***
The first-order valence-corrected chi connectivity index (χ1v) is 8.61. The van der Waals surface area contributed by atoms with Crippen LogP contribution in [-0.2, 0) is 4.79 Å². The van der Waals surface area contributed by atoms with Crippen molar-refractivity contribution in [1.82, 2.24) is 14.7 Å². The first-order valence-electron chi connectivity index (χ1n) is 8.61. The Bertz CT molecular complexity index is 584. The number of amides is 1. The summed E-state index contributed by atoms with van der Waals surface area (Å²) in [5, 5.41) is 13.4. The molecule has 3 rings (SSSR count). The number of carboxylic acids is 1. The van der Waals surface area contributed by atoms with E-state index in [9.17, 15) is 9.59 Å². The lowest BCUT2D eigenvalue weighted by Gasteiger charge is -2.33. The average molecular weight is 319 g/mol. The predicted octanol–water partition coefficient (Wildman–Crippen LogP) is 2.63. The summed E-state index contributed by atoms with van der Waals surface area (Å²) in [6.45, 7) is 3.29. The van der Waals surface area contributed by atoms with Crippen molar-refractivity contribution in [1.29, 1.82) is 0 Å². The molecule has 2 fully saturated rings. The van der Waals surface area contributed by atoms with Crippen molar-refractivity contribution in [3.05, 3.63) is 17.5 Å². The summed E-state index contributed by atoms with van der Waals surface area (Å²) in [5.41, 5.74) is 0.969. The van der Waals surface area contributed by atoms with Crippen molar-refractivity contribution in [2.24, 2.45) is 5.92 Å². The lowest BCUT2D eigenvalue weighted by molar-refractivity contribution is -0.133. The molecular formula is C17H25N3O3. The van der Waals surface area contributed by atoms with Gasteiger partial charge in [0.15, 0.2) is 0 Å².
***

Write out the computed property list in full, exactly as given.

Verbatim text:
The first-order valence-corrected chi connectivity index (χ1v) is 8.61. The van der Waals surface area contributed by atoms with Crippen LogP contribution in [-0.2, 0) is 4.79 Å². The van der Waals surface area contributed by atoms with Crippen molar-refractivity contribution in [1.82, 2.24) is 14.7 Å². The first-order valence-electron chi connectivity index (χ1n) is 8.61. The Bertz CT molecular complexity index is 584. The number of amides is 1. The summed E-state index contributed by atoms with van der Waals surface area (Å²) in [5, 5.41) is 13.4. The molecule has 3 rings (SSSR count). The number of carboxylic acids is 1. The van der Waals surface area contributed by atoms with E-state index in [9.17, 15) is 9.59 Å². The lowest BCUT2D eigenvalue weighted by Gasteiger charge is -2.33. The average molecular weight is 319 g/mol. The predicted octanol–water partition coefficient (Wildman–Crippen LogP) is 2.63. The summed E-state index contributed by atoms with van der Waals surface area (Å²) in [6.45, 7) is 3.29. The van der Waals surface area contributed by atoms with Crippen molar-refractivity contribution in [1.29, 1.82) is 0 Å². The molecule has 2 fully saturated rings. The van der Waals surface area contributed by atoms with Crippen molar-refractivity contribution in [3.05, 3.63) is 17.5 Å². The summed E-state index contributed by atoms with van der Waals surface area (Å²) in [5.41, 5.74) is 0.969. The van der Waals surface area contributed by atoms with Crippen molar-refractivity contribution in [2.24, 2.45) is 5.92 Å². The lowest BCUT2D eigenvalue weighted by molar-refractivity contribution is -0.133. The molecular formula is C17H25N3O3. The van der Waals surface area contributed by atoms with Gasteiger partial charge in [0.15, 0.2) is 0 Å².